Systems Science Friday Noon Seminar Series



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Alaska boreal forest ecosystems are experiencing a greater frequency of wildfire relative to the region’s historic fire regime. These increases in fire frequency, as well as annual burned area, increase the probability of forests re-burning within shorter intervals than were experienced historically. Such changes to the fire regime have the potential to shift successional trajectories in this ecosystem. To better understand potential changes in vegetation composition following short-interval, repeat fires, we are using LANDIS-II, a forest landscape model, to simulate changes in forest composition in response to climate change and increasing fire frequency. This seminar will include a description of LANDIS-II and how it is being used to model boreal forest succession in Interior Alaska, as well as preliminary results from initial simulations over a 12 million hectare study landscape.

Biographical Information

Shelby Weiss is a PhD student in the Earth, Environment, and Society Doctoral Program at Portland State University working with Dr. Melissa Lucash. She received a B.S. in Wildlife Biology from Colorado State University and an M.S. from the Environment and Natural Resources Graduate Program at Ohio State University. Her M.S. thesis focused on the social and ecological aspects of managing wildlife in fire-dependent forested ecosystems. Currently, she is studying the effects of increasing fire frequency and climate change on boreal forests in Interior Alaska, using simulation modeling to look at how boreal forests may change in response to short-interval wildfires.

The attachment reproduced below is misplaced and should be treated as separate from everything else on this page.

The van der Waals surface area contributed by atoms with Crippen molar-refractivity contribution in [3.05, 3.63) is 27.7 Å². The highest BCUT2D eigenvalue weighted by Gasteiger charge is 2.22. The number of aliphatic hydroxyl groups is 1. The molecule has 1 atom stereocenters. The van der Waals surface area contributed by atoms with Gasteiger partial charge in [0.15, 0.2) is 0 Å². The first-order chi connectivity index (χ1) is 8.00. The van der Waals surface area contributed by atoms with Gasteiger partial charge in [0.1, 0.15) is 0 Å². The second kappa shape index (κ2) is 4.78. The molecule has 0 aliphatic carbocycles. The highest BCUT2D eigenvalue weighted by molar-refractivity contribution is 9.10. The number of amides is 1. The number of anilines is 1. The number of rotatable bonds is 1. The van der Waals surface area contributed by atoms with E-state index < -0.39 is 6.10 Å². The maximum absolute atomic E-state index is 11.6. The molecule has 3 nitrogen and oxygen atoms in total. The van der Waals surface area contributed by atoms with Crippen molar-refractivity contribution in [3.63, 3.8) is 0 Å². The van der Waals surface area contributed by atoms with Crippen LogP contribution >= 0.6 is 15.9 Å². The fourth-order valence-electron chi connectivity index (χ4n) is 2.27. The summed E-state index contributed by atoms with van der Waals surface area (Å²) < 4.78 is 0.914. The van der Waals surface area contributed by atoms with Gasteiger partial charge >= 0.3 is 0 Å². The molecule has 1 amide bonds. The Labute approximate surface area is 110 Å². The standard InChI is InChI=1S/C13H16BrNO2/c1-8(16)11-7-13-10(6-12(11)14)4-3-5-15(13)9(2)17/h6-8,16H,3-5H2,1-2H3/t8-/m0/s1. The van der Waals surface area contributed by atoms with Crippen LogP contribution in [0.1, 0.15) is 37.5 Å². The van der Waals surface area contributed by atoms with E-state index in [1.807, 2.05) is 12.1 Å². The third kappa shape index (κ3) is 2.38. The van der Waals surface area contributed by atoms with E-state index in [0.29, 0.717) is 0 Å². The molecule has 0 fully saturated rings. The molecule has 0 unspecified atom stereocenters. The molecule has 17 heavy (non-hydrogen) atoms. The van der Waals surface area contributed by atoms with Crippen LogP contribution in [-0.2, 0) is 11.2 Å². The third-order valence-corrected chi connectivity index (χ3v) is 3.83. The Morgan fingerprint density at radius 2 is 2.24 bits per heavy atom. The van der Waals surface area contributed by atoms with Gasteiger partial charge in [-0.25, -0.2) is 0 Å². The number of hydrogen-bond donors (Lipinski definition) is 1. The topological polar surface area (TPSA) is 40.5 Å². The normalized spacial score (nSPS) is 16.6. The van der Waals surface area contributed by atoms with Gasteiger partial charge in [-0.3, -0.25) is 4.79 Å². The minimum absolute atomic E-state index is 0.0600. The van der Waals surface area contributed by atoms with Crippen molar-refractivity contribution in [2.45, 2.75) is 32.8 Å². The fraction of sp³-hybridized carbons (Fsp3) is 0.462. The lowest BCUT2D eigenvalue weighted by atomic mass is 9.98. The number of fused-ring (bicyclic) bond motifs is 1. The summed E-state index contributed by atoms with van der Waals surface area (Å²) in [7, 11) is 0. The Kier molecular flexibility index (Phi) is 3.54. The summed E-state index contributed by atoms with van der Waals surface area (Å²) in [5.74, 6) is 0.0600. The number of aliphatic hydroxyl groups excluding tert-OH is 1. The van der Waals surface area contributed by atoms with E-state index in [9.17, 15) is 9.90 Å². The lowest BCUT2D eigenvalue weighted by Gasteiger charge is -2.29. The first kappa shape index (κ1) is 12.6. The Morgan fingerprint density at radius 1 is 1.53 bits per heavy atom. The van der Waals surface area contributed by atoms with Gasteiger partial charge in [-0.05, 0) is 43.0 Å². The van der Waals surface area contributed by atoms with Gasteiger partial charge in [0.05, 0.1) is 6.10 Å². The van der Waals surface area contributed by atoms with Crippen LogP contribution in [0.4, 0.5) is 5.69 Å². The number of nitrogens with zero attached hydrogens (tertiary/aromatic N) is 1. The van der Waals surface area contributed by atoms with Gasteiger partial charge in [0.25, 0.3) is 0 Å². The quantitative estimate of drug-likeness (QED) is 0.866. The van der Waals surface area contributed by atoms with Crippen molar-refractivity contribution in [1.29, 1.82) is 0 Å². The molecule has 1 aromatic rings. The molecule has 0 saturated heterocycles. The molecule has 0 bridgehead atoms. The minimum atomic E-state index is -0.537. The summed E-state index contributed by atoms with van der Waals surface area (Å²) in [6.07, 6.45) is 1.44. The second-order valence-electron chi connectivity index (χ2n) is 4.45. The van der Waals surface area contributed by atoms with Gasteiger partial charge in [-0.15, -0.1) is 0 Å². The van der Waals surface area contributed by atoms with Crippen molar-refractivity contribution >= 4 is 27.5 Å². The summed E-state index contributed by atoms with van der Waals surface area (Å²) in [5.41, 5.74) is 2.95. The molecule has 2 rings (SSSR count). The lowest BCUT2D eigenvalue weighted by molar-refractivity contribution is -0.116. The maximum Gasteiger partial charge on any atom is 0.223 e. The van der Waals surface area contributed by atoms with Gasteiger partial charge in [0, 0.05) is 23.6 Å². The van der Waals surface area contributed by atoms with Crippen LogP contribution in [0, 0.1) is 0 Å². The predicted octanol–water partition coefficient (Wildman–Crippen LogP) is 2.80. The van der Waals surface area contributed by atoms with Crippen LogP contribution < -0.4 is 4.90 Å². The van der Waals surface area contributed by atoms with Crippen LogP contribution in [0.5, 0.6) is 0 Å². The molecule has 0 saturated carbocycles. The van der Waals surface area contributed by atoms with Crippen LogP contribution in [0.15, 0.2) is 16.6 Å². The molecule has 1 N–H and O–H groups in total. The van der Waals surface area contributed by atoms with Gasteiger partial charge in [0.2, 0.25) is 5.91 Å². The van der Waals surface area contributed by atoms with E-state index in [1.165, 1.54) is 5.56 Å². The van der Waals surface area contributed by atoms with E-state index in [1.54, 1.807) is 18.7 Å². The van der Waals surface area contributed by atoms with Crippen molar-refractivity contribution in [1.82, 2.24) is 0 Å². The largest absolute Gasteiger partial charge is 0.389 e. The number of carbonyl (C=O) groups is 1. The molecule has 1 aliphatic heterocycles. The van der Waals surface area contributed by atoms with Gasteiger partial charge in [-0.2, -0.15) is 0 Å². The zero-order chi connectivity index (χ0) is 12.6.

Post-fire forest management -- Alaska, Wildfires -- Alaska -- Effect of climatic changes on, Taigas -- Alaska, Forest ecology, System theory


Environmental Indicators and Impact Assessment | Forest Management | Natural Resources Management and Policy

Persistent Identifier

Modeling Post-fire Successional Trajectories under Climate Change in Interior Alaska using Landis II